The creation of rental or social housing stock provides an opportunity to restructure and reconfigure the apartheid city and address historic inequalities, she concluded.
Finally, Tissington argued that her organisation's work was to help extend poor people's right to the city. For example, by resisting evictions and pushing local government to provide alternative accommodation when people are being evicted or when shacks are being demolished.
The absence of a pro-poor developmental local government perspective to deal with the housing backlog is a fundamental problem, she argued.
The odds are against the poor in terms of improving their access to the city. There is major contestation over well-located land. But those with money are winning, as the drive towards gentrification targets better off residents.
Consequently, affordability is a major constraint. For example, more than half of Johannesburg's inner city residents earn less than R3,200 per month. They are typically employed as domestic workers and security guards. Thus, there is a massive gap between what people are earning and what is made available to them in terms of housing options.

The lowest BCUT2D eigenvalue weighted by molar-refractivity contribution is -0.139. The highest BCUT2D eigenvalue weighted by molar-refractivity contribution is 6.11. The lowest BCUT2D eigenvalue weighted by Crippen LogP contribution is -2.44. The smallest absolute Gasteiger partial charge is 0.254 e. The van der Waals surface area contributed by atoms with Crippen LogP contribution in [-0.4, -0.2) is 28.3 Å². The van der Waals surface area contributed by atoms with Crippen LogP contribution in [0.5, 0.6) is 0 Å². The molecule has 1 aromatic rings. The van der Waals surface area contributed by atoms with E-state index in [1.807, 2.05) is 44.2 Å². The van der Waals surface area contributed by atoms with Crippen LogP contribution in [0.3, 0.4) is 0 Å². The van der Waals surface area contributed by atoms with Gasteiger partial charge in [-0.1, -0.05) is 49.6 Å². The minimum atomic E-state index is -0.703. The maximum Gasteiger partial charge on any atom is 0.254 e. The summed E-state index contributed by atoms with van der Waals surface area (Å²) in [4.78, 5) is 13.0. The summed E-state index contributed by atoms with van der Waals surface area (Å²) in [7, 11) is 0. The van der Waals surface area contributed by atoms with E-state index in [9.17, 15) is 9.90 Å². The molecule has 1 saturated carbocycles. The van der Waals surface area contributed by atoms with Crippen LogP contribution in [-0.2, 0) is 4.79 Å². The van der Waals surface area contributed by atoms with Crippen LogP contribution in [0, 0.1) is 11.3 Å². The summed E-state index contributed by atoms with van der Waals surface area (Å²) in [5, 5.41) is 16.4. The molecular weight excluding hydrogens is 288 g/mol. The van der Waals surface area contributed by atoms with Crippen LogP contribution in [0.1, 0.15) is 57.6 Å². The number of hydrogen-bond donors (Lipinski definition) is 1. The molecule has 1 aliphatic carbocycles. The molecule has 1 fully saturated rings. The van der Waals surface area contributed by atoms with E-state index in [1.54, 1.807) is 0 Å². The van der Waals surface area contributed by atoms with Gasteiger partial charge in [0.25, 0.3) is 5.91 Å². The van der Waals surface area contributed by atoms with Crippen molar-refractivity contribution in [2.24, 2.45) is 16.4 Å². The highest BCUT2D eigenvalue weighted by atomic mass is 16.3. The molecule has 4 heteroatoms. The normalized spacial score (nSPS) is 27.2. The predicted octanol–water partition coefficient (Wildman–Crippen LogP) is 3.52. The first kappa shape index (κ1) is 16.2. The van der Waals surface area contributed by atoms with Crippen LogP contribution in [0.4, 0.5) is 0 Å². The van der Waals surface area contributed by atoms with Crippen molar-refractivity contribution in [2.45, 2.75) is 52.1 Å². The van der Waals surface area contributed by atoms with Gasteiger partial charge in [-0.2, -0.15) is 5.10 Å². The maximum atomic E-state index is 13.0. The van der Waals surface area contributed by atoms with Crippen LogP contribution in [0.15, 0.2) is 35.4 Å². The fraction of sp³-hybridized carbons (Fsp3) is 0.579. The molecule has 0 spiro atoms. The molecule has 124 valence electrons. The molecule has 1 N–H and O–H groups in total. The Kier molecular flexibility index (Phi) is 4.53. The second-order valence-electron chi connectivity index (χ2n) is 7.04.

Wrapping up the discussion, SACSIS’ executive director Fazila Farouk said that an argument was emerging for merging housing struggles with the decent wage campaign.
Editor’s Note: The video clip above contains the inputs of speakers on the panel. For the entire event, including the Q&A session with the audience, please listen to the podcast above. If you wish to watch or listen to the individual inputs of the panellists, please follow the links below.
Watch Mark Napier’s presentation on the SACSIS You Tube channel. Listen to a podcast of his input.
Watch Thembani Jerome Ngongoma’s presentation on the SACSIS You Tube channel. Listen to a podcast of his input here.
Watch Louise Scholtz’s presentation on the SACSIS You Tube channel. Listen to a podcast of her input.
Watch Kate Tissington’s presentation on the SACSIS You Tube channel. Listen to a podcast of her input.